The men’s soccer game against Duke started off rather quickly on Tuesday night.
Just three and a half minutes into the match at Koskinen Stadium, one player had scored from each side. Duke’s Cameron Moseley tallied his third goal of the season in just under three minutes, which was immediately followed by Temple’s Joonas Jokinen finding the back of the net minute and a half later, marking his first career collegiate goal.
Coach David MacWilliams said that was one of the biggest factors in his team’s loss to the Blue Devils. He added that the hectic opening was a result of multiple factors.
“It was high pressure, and end-to-end [play],” MacWilliams said. “And in any situation like that, you have guys who don’t track back, and [the other team] is able to create numbers up[field], and they’re able to capitalize on that.”
What really ended up being the Owls’ kryptonite on Tuesday was Moseley, who tallied another goal with less than five minutes remaining, ending any chance of a Temple comeback.
MacWilliams was impressed with how Duke’s freshman midfielder performed against his squad.
“He’s a handful,” MacWilliams said. “He’s a very good player. He’s a handful to contain, and I thought we did a pretty good job. Obviously the last goal was a result of us pushing up, which is going to leave us exposed at the back.”
MacWilliams added that his defense seemed overmatched at times by Duke’s athleticism and that there were points in the transition game that should’ve been handled more soundly than what actually occurred.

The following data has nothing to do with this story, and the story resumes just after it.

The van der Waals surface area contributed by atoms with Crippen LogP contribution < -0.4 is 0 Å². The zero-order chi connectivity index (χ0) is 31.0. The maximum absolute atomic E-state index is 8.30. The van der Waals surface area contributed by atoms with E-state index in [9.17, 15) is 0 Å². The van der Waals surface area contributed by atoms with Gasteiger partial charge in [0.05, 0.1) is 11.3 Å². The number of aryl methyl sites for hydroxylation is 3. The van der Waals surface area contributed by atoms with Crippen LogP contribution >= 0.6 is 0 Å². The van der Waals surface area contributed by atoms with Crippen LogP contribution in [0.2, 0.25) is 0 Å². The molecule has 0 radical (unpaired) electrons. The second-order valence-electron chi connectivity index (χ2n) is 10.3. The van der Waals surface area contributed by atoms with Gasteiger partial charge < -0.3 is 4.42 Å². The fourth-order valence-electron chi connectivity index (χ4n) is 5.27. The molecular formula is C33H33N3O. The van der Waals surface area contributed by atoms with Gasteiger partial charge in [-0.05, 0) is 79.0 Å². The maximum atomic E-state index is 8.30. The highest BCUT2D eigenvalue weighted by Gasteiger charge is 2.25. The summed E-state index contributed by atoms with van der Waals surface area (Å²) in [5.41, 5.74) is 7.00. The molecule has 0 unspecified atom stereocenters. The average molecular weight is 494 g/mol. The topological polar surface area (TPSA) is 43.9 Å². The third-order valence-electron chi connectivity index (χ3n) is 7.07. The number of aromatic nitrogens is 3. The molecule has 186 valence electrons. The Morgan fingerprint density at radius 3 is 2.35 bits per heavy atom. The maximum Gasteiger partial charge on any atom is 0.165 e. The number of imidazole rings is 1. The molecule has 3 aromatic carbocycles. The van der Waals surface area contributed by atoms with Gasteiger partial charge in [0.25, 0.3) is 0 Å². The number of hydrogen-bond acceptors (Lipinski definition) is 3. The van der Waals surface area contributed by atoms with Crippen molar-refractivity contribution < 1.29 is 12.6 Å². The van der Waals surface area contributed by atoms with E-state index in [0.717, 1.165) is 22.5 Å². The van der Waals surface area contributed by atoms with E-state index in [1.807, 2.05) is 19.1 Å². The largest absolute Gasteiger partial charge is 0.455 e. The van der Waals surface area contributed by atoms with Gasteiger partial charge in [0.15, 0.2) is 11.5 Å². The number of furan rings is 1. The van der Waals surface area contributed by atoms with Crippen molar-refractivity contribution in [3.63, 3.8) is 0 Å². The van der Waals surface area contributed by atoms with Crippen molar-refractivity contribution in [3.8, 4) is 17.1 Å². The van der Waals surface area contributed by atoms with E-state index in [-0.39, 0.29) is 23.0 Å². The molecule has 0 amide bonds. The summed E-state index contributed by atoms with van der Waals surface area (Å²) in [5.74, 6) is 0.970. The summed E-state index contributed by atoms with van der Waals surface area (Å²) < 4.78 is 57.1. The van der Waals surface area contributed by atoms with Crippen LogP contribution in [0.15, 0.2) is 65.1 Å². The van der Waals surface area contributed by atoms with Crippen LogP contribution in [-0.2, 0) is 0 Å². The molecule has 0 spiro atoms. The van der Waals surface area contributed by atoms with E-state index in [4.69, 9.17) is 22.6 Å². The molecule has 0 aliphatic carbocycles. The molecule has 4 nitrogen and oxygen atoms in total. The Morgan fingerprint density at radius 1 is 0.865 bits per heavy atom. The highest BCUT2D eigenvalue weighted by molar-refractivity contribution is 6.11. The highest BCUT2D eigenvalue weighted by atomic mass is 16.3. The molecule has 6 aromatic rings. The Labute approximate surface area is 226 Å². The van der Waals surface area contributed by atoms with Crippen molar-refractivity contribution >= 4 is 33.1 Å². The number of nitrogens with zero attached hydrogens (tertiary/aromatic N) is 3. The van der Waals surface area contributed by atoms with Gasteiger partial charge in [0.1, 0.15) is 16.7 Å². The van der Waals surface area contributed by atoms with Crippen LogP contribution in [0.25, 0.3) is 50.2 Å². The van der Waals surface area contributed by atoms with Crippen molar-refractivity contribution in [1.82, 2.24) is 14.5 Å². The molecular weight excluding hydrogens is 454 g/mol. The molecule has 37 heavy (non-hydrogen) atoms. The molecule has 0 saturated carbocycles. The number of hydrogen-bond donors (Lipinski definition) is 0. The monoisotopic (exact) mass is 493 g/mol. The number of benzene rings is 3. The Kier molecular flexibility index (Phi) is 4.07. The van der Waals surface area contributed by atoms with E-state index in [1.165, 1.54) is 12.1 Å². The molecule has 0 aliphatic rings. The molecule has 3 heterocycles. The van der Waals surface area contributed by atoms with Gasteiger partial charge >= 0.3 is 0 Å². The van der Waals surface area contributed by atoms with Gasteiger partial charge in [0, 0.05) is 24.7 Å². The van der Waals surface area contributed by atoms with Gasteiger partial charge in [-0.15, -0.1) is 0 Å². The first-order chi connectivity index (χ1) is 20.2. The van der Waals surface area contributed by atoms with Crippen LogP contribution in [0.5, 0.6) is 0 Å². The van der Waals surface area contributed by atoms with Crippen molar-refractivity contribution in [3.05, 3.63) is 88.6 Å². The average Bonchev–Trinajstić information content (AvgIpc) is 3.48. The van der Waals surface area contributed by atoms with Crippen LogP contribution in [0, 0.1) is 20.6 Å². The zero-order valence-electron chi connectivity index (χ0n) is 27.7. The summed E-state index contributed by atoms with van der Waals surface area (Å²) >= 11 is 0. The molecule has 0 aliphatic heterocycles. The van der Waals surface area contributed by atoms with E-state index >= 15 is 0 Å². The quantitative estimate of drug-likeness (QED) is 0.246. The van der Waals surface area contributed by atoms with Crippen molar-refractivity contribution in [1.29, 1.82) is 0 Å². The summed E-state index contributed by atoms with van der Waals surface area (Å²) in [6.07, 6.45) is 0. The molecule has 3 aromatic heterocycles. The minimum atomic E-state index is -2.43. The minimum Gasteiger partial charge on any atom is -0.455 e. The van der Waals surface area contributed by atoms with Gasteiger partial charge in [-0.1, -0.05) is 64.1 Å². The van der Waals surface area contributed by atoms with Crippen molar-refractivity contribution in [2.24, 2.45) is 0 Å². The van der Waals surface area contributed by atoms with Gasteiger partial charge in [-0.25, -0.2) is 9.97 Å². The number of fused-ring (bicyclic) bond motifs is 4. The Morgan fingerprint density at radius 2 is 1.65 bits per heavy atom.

Switching over to the offensive side of the match, Temple and Duke matched up pretty evenly in the shot column, with the Owls tallying 11 and the Blue Devils reaching 13.
But that stat overshadows the fact that Jokinen and freshman Olli Tynkkynen have tallied for three of the four goals so far this year. Tynkkynen also assisted on Jokinen’s goal on Tuesday, further illustrating how much of the offense has run through the two Finnish players on MacWilliams’ squad.
Temple’s fifteen-year coach said this lack of outside offensive production is a problem.
“We’re not having enough guys who are finding the scoring sheet,” MacWilliams said. “We need more than just one or two guys showing up in that scoring sheet.”
Perhaps a reason for the lack of scoring was how the match became rougher as it progressed. Five players were handed yellow cards, three of which were handed out within a span of about two minutes in the first half.
The other two were both issued at the same time with just over five minutes remaining in the second half. Temple had brought up goalie Dan Scheck on a corner kick, a common tactic used by teams looking to snag a late tying goal.
MacWilliams said that after a foul occurred in Duke’s box, Scheck engaged in a skirmish with a Duke player. After that player retaliated, sophomore defender Rob Sagel came to his goalie’s aid, much like what occurs when hockey players go after an opponent’s goalie.
When the dust had settled, Sagel and Duke’s Brody Huitema had both been issued a yellow card.
Much like the game against Duke, it was just a microcosm of a competitive match, which MacWilliams thought was handled fairly by the referee.
“In a game like this, it does get chippy,” MacWilliams said. “It’s just the way the game went…I think the ref thought there were [instances] where the players reacted when they shouldn’t have, but from both teams.”
The Owls will return to Philadelphia on Saturday to face off against La Salle at McCarthy Stadium at 1 p.m. MacWilliams said that his team needs to improve on a few simple things to get out of their current two-match losing streak.
“We gotta finish our chances,” MacWilliams said. “And we gotta convert on set pieces.”
MacWilliams added that wins ultimately come from both sides of the ball.
We gotta score some goals, and keep other teams off the board.”
Steve Bohnel can be reached at firstname.lastname@example.org or on Twitter @SteveSportsGuy1.